Review by Paul Nelson
AN EVENING at The Pleasance that must not be missed is
Forgotten Voices from the Great War, a compilation of three
plays about that awful event written by an English writer/actor
and a German.
The English writer, Miles Malleson, is no stranger to me. I saw
him on stage, and cheered, I saw him on film, and marvelled.
His plays, though, have been cocooned and kept from me until
now, and I cheer again.
The German writer, Ernst Johannsen, whose name sounds more Scandinavian
than Teutonic, fared a lot worse than Malleson, in that this particular
play was banned in the emerging Nazi Germany, presumably because
it portrays that war for primarily a country's cause, and not
a humanitarian one, is worthless and in addition, the Germans
To my mind, as a socialist, a certain person in Downing Street
ought to take notice of this.
Back to the theatrical event.
'D' Company, by Miles Malleson, is a splendid study, splendidly
directed, of men waiting to know whether or not they are going
on leave or are going to the front.
The crucible they are in is searing and gave me, as an ex-serviceman,
the heebie-jeebies, not to know what your future holds, and not
having any control of it seriously focuses your mind.
Just before the decision as to whether they are going on leave
or to the trenches, Alf learns that his brother, Tom, has been
killed in action. He also gets a letter from his wife with trivial,
but oh so important messages, such as his little boy, (Alfie),
is thriving and the baby has a cold.
The letter from his mother, who knows Tom has died, is a cry
from the heart for him not to go to the front.
The wiliness of Malleson, whose adaptations of Moliere plays
starring himself are legend, gets all this information across
by the simple ruse that Alf is virtually illiterate and his letters
are read to him by another soldier, Dennis, who is educated.
The fascination of how to reply to the letters, willingly offered
by the erudite Dennis (excellently played by Neil Ditt) to be
his scribe, provides most of the poignancy and drama in this too
short play. It is superbly acted and the direction sublime.
Brigade Exchange is a German view of futility, and because
it shows the Germans in a weak light and definitely being defeated,
was not surprisingly banned by the Germans (Nazis?) in the early
It takes place in a bunker, where there is a field telephone
exchange and the events of the war being lost are transmitted
by a series of telephone calls and the odd entrance of various
soldiers hiding from the shells that are screaming about all over
There is an explosion roughly about every three minutes and one
gets a little bemused, if not confused, as they explode.
Once again, it is a play which, as I have mentioned earlier,
when you get to the point where you can no further go, just pull
the pin and blow everything up. The play is unsatisfactory.
It is not helped by its director, who cannot it seems resist
the odd bang.
Back to Malleson. The third play, Black 'Ell, poses the
problem of a man, Harold, who has done but his duty at the front
and, having seen death and true bravery at first hand, is about
to get a citation for what he thinks is due to his comrades. This
he cannot stomach.
The play produces some beautiful performances; the parents, Mrs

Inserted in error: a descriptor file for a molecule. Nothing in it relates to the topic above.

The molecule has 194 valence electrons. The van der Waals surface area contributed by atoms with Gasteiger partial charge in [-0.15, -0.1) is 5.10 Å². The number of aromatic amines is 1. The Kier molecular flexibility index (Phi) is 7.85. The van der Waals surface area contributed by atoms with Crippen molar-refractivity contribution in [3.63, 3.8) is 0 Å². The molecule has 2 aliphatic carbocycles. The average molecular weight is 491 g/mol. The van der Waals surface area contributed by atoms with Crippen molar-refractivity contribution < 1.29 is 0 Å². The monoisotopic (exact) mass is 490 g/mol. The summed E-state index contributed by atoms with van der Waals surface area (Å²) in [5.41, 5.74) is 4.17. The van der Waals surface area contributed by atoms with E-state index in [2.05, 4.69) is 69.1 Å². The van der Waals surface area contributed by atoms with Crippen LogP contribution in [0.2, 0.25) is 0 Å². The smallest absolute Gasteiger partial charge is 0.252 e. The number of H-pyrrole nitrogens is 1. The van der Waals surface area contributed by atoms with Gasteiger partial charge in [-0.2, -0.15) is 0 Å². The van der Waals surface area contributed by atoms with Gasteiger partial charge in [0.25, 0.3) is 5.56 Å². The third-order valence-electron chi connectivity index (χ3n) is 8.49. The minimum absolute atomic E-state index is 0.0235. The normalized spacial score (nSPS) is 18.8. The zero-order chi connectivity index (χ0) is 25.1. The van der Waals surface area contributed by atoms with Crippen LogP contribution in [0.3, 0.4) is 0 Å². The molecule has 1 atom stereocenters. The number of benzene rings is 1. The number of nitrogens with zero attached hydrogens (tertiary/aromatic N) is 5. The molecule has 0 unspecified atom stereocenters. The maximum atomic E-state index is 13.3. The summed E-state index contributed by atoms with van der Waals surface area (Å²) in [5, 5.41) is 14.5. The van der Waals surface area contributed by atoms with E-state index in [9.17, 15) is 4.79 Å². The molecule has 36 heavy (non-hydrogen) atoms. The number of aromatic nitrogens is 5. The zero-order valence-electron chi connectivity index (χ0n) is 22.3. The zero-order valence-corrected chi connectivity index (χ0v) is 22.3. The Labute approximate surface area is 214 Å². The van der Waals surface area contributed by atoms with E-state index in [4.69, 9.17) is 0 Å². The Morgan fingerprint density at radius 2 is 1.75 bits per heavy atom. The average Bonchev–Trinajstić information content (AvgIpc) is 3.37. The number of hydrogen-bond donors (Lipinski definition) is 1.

Gould (Patience Tomlinson) and Mr Gould (Jeffrey Perry (quite
excellent in all three plays by the way), who are delighted he
has returned safe and is to be awarded; Ethel, the maid (Emma
Callander), who is aware she could lose her young man before they
have even had a chance at a relationship, and the effervescent
Margery Willis, gushingly portrayed by Lorna Doyle.
Unfortunately, the play, as with the immediately previous play,
once more suffers from its careless direction.
Poor Harold enters totally overwrought by his experience at the
front, and the trouble is he cannot get any more wrought.
It is a dreadful mistake to allow an otherwise excellent actor
to go to a top 'C' on his entrance and then expect him to build
on it. To be fair, the actor does it well, but in this case, his
is a lost cause.
The plays, however, do stand up to any amount of scrutiny and
I can thoroughly recommend them as a really good evening out in
the theatre. Phone for performance times, they vary alarmingly.
Forgotten Voices From the Great War.
'D' Company by Miles Malleson, Directed by Ian Talbot. WITH: Leo
Conville (Private Alf Tibbutt), Simon Spencer-Hyde (Private Tilley),
Peter Symonds (Orderly Corporal), Daniel Weyman (Private Jim Penley),
Jeffrey Perry (Corporal Charles Joyner), Neil Ditt (Private Dennis
Brigade Exchange by Ernst Johannsen (in a new version by Rob Young),
Directed by Tricia Thorns. WITH: Peter Symonds (Private Schmidt),
Neil Ditt (Private Muller), Daniel Weyman (Private Schneider),
Jeffrey Perry (Corporal), Simon Spencer-Hyde (Sergeant Major Kramer),
Leo Conville (Private Behncke), Lindsay Carr (Sedan Exchange Operator),
Neil Ditt (Lieutenant von Zitsowitz), Lorna Doyle (Hospital Operator),
Patience Tomlinson (Sister Erna), Peter Symonds ((Divisional Commander),
Simon Spencer-Hyde (Private Hinrichsen), Emma Callander (French
Prisoner), Jeffrey Perry (Private Hansen), Leo Conville (Captain
Black 'Ell by Miles Malleson, Directed by Tricia Thorns. WITH:
Patience Tomlinson (Mrs Gould), Jeffrey Perry (Mr Gould), Emma
Callander (Ethel), Peter Symonds (Colonel Fane), Lindsay Carr
(Jean), Lorna Doyle (Margery Willis), Daniel Weyman (Harold).
Designer Christopher Richardson, Lighting Designer David Lawrence,
Sound Designer Kay Basson, Produced by Graham Cowley. Presented
by Two's Company and The Pleasance Festival Theatre at The Pleasance,
Carpenters Mews, North Road, London N7. Tickets 020 7609 1800